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Interdisciplinary and Miscellaneous CfPs for RSA 2019 Toronto
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This blog is for CfPs for interdisciplinary sessions for RSA 2019 Toronto, as well as those that do not fit into the Art History, History, or Literature discipline categories. Members may post CfPs here: sign in to RSA and select "add new post" to do so. Your post should include a title, and the CfP itself should be no longer than 250 words. Adding tags (key words) to your post will help others find your CfP. Make sure the CfP includes the organizer's name, email address or mail-to link for email address, and a deadline for proposals. Non-members may email rsa@rsa.org to post a CfP. Please use the email address of the session organizer posted in the CfP to submit a paper proposal. CfPs are posted in order of receipt, with the newest postings appearing at the top of the blog. Members may subscribe to the blog to be notified when new CfPs are posted: click on the word Subscribe next to the green checkmark above.

 

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Top tags: literature  art history  interdisciplinary  early modern  material culture  social history  art  book history  cultural history  gender  history  architecture  print culture  religion  circulation  classical reception  global  History of Science  identity  patronage  political history  transcultural  courts  digital humanities  gender studies  history of reading  Humanism  Philosophy  urban spaces  visual arts 

Slavery in Early-Modern Italian Literature, Visual Arts, and Music

Posted By Armando Maggi, Tuesday, June 12, 2018
Updated: Friday, June 22, 2018
In recent years, a few art-historians and historians have dedicated fascinating studies to the concept of slavery in early-modern Italian culture, but much more work needs to be done in this area. It is worth considering that we speak of 'slaves' in Italian culture we should bear in mind that, in numerous literary texts, slaves were not only individuals marked as 'others' because coming from 'savage' countries, but Italians themselves could become slaves. The concept of 'slavery' in Italian culture is multi-layered. A comprehensive approach to all aspects of early-modern Italian culture (visual arts, operas, narratives) will shed light on a still poorly-known, albeit crucial, aspect of the Italian canon.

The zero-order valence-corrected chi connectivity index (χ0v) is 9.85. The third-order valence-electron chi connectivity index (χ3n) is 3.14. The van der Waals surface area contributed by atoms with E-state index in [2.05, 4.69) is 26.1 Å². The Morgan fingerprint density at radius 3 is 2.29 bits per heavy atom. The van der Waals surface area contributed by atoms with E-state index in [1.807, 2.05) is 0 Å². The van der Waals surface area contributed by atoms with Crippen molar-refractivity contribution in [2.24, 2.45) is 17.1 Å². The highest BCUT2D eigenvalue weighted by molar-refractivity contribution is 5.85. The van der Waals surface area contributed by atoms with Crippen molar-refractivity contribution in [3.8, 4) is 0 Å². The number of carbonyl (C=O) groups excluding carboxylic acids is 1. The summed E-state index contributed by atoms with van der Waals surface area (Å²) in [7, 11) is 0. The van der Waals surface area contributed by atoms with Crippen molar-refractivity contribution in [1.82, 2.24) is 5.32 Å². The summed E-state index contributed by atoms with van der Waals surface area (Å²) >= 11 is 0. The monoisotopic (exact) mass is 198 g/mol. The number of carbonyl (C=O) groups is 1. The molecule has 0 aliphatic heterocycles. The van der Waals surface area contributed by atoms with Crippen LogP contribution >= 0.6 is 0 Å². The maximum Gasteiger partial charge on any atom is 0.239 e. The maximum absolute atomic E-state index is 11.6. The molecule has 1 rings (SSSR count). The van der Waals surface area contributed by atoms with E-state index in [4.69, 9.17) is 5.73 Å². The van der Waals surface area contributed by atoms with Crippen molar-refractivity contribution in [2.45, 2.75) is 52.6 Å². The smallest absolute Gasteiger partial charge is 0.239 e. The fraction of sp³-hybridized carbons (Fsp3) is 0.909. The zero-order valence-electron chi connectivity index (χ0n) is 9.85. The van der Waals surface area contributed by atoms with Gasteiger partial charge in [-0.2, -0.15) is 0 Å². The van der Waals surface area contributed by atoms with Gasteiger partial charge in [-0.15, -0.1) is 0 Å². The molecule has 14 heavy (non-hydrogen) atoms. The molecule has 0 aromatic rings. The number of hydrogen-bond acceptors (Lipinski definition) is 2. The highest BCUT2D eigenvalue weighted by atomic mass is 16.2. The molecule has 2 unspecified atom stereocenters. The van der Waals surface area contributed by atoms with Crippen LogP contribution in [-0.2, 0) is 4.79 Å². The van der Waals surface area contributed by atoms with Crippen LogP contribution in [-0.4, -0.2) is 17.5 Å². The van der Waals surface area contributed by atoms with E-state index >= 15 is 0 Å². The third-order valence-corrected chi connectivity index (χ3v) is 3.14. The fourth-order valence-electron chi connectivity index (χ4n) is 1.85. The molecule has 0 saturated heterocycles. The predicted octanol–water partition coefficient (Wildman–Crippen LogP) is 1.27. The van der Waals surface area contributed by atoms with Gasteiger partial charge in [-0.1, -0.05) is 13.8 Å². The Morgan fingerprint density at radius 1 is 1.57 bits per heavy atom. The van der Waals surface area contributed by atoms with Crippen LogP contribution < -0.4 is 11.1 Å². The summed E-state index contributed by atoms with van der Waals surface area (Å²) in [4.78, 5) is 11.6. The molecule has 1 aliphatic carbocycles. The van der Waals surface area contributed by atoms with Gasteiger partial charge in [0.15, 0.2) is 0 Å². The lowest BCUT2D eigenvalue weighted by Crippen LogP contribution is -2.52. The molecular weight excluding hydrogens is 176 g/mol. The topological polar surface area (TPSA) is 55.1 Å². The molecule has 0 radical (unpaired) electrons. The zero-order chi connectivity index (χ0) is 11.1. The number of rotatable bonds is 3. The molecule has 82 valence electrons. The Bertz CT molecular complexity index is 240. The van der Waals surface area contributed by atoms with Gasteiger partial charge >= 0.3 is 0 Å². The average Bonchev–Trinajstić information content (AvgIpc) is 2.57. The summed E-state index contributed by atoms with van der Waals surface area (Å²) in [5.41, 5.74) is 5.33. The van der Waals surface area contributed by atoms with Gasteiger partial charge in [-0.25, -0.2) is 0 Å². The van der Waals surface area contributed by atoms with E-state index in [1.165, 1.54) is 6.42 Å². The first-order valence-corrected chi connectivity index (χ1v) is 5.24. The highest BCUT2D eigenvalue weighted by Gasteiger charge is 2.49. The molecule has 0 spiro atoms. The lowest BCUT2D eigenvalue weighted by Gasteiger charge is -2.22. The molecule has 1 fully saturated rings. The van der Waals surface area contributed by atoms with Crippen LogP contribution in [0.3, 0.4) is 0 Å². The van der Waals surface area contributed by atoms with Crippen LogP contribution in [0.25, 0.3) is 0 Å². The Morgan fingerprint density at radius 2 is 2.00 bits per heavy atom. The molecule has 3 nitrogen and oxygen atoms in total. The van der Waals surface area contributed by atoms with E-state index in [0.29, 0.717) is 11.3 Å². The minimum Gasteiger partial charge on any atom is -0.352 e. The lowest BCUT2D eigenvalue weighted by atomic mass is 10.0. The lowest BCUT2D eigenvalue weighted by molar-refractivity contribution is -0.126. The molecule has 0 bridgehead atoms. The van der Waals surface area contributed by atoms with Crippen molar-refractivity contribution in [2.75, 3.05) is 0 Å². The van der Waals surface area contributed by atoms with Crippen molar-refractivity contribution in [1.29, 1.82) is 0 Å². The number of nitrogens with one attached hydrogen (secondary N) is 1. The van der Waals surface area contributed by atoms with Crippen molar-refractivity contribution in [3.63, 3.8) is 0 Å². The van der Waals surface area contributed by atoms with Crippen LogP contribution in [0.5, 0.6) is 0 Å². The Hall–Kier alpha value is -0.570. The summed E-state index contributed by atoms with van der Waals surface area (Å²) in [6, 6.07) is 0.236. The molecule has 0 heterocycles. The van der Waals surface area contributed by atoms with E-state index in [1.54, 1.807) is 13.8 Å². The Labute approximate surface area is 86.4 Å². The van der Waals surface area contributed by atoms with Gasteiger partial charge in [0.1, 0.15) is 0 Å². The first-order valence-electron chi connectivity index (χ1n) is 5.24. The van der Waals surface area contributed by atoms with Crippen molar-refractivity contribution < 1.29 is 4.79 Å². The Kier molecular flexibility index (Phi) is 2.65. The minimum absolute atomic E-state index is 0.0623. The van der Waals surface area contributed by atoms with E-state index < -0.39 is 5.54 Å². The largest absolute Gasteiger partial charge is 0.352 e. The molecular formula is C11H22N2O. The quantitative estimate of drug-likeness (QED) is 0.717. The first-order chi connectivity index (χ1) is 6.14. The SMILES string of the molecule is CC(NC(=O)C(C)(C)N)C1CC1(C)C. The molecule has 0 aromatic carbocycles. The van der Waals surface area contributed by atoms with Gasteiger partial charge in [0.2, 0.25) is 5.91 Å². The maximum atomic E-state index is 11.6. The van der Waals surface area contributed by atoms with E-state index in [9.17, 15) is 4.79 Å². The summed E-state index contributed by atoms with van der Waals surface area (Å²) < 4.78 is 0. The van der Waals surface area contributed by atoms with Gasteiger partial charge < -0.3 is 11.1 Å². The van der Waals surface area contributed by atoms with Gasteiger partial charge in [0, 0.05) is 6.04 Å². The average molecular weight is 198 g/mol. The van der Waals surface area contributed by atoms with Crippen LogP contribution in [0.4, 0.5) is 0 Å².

Anyone interested in submitting a proposal for this session must send a 150-word abstract and a CV to Armando Maggi (amaggi@uchicago.edu) by August 1th 2018 (10 am CT).

 

Tags:  epic poetry  Italy  opera  short stories  slavery  visual arts 

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The Stones of Venice: Reframing Sculpture and Architecture in the Seicento

Posted By Stefano Colombo, Monday, June 11, 2018

 

The seventeenth century is a crucial yet still largely understudied period within the history of sculpture and architecture in Venice and the Veneto. On the one hand, the arrival of foreign sculptors and architects contributed to the development of a Baroque vocabulary that both reupdated and surpassed the classicism which had characterized the Venetian Renaissance. On the other, events which deeply affected Venetian history in the seventeenth century, such as the military campaigns of Candia (1645-69) and Morea (1684-99) or the ennoblement of non-Venetian families, incentivized a celebratory rhetoric that emphasized themes such as the service to the state or moral and dynastic nobility. Largely discredited by Romantic and Neoclassical scholarship as predominantly anti-intellectual and only partially re-evaluated in the twentieth century, Venetian Baroque sculptors and architects were concerned with finding novel and unusual ways to seduce the viewer and to elicit his or her attention. Equally important, seventeenth-century observers praised the exceptional craftsmanship of sculptural and architectural works in their written commentaries or other works of epideictic literature. As a result, these factors impacted on sculptural and architectural works as a form of public imagery which both reshaped and complemented the so-called “myth of Venice” in new ways.